Commentary on Autumn Statement

21st Nov 2022

The Chancellor, Jeremy Hunt, gave his Autumn Budget 2022 at lunchtime, intending to deal with inflation and keep mortgage rates down for homeowners. Hear from David Alexander on how this will impact the housing market over the next few years.

What does this mean for Capital Gains Tax (CGT)?

“The expected reduction in exemption rates for capital gains tax (CGT) has been confirmed and for landlords, property investors, and second homeowners there is now an increasing disincentive to invest in housing. The rate is reducing from the current £12,300 to £6,000 by next April and £3,000 the following April. This will be a further reason for people to escape the property market sooner while CGT is at its current level, and I would expect the private rented sector to shrink to reflect the decreased profitability these changes make.”

What does this mean for Inheritance Tax (IHT)?

“The freezing of the nil rate Inheritance Tax (IHT) threshold at £325,000 until 2028 means that more homeowners will pay much more tax on their estates for the next five years. This will mean that the IHT threshold will have been frozen for 20 years with inflation eroding its value substantially over the intervening two decades. If the IHT nil rate threshold had kept pace with inflation it should, by October 2022, be at £473,784 which is 45.8% higher than it currently is. This figure has increased by £9,141 just over the course of the last month due to double digit inflation and will rise substantially over the coming years to make it worth a quarter or less by 2028.”

What does this mean for Stamp Duty Land Tax (SDLT)?

“The reduction in Stamp Duty Land Tax (SDLT) announced by Kwasi Kwarteng has been maintained but will now be time limited to 31st March 2025 with the aim of supporting the housing sector through the next few years as higher base rates impact on affordability and the expected reduction in values. This is welcome and must be replicated in Scotland if we are not to develop a two-tier property market. The Scottish sector will look increasingly expensive to enter without mirroring this valuable reduction in purchase costs and I would urge John Swinney to make a similar announcement in next month’s Scottish budget. If he does not, then the Scottish market, and Scottish homebuyers will be at a considerable disadvantage compared to their peers south of the Border. Without this reduction we may see a much greater slump in the Scottish market over the next couple of years.”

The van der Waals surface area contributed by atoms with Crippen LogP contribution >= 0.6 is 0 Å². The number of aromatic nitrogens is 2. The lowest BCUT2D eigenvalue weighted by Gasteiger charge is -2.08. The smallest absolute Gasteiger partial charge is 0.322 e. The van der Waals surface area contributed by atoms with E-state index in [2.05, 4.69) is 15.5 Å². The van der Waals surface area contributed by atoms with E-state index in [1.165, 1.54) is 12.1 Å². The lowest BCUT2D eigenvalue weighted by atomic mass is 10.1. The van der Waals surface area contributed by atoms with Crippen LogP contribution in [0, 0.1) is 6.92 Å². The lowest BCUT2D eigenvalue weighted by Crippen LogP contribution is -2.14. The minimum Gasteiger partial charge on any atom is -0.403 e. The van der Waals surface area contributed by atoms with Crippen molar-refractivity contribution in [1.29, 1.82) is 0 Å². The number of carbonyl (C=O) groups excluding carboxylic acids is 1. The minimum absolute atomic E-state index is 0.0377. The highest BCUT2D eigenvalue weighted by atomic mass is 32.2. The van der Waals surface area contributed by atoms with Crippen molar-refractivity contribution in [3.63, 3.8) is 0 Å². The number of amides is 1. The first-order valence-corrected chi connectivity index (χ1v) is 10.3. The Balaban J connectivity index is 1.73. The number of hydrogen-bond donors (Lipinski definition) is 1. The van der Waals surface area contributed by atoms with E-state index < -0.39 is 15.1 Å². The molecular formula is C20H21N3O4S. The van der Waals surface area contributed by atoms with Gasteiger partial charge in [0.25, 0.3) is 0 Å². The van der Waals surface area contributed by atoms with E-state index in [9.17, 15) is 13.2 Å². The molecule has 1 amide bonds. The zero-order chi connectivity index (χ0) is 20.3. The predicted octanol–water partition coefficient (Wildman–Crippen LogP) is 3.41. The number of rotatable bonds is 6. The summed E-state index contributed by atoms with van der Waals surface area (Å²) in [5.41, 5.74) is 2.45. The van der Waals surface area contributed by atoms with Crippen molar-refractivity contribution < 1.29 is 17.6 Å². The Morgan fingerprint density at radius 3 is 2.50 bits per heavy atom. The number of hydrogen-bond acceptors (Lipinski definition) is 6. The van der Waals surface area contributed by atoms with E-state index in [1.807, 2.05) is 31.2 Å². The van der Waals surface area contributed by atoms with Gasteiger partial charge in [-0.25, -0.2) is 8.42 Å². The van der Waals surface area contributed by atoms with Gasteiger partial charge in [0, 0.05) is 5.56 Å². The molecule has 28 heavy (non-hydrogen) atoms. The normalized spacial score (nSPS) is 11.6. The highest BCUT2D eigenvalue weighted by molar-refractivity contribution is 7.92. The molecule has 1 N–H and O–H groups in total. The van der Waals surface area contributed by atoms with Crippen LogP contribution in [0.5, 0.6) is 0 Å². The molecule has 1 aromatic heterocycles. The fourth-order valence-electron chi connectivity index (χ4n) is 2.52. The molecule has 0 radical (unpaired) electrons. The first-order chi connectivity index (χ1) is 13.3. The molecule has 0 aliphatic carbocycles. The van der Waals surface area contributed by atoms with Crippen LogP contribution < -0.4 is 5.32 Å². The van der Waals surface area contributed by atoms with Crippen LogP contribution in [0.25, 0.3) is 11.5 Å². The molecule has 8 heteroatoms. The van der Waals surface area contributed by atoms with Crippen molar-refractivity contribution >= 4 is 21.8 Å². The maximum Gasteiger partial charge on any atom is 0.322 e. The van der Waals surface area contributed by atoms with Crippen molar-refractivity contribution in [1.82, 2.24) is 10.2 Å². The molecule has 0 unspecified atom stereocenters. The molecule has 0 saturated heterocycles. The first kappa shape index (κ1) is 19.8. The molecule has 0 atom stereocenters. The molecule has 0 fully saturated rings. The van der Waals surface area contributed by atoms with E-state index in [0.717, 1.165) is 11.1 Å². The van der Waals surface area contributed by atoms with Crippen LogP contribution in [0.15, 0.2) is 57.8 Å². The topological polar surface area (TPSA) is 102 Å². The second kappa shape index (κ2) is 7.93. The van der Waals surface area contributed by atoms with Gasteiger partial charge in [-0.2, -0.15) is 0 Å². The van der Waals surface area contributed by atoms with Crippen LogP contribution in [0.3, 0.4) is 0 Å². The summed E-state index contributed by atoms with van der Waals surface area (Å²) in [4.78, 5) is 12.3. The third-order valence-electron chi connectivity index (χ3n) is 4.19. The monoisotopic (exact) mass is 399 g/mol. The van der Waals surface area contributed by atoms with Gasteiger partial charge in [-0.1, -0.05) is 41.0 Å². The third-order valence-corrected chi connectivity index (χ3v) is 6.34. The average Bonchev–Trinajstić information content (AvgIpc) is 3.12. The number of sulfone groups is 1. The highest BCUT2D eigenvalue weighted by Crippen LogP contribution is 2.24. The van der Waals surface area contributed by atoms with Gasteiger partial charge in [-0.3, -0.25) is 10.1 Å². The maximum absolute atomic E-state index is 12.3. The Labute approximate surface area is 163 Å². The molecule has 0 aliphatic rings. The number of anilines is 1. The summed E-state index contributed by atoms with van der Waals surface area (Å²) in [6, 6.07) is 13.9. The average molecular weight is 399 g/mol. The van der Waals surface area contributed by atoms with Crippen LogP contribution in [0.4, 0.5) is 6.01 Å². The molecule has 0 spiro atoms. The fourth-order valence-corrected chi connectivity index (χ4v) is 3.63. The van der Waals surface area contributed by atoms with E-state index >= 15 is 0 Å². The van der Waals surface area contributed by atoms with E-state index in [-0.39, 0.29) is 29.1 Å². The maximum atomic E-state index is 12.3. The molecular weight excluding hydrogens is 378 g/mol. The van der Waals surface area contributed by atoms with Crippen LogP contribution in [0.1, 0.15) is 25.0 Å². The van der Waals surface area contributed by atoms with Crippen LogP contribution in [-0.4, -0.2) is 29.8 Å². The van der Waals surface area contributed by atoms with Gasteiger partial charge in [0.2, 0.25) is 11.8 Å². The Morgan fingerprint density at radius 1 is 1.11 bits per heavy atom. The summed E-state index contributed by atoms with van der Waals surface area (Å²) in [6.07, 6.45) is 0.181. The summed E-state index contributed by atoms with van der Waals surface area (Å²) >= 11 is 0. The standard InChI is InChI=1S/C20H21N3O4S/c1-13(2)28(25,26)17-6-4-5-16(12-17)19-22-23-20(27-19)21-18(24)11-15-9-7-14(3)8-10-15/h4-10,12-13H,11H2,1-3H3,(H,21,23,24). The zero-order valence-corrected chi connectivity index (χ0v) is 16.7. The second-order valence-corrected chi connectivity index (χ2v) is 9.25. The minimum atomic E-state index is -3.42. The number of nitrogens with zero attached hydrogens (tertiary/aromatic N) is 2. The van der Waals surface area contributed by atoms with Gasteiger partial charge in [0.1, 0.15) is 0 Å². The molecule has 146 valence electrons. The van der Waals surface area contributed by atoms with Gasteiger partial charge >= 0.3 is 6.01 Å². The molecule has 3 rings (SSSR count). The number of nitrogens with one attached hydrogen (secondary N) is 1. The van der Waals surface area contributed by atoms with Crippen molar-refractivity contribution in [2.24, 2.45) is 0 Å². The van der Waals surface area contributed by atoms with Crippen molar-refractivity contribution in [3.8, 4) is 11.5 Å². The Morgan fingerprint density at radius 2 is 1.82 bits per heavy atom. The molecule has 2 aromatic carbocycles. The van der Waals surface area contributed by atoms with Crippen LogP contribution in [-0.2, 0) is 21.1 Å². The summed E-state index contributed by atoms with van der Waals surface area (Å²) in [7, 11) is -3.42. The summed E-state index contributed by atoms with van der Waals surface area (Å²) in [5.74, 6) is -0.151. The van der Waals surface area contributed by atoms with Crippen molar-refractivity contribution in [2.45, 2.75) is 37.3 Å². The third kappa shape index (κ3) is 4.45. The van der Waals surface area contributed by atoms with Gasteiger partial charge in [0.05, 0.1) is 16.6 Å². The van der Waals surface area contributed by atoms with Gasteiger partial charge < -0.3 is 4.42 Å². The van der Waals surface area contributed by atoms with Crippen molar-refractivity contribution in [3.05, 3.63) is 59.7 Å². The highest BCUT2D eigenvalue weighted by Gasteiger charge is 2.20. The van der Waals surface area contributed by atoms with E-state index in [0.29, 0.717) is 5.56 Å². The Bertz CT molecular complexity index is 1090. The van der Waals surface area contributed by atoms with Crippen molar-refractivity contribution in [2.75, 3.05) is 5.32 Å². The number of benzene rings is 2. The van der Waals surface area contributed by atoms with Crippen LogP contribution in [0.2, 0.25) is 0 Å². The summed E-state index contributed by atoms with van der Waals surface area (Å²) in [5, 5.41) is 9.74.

What is the impact on the economy?

“This statement looks likely to settle the financial markets – clearly the main target today – and this will ultimately be beneficial for the wider economy. But it is essential that homeowners, property investors, landlords and tenants are not paying too high a price for the fiscal incontinence of Liz Truss’ government. We cannot continue to place a major burden of tax on the property sector without there being unintended consequences. The CGT cuts will impact on the private rented sector which will impact on the availability of homes and the rent levels for tenants. The freezing of IHT will impact on the value of estates being passed on the next generation. While the disparity between Scotland and the rest of the UK’s stamp duty rates will have a serious effect on the attractiveness of our country as a place to live and invest.”

“For the financial markets and wider economy some harsh changes now will be beneficial in the medium term. For the short term, however, there will be some pain and additional costs for all parts of the property market until debt levels fall, growth improves, and the end of the recession is in sight.”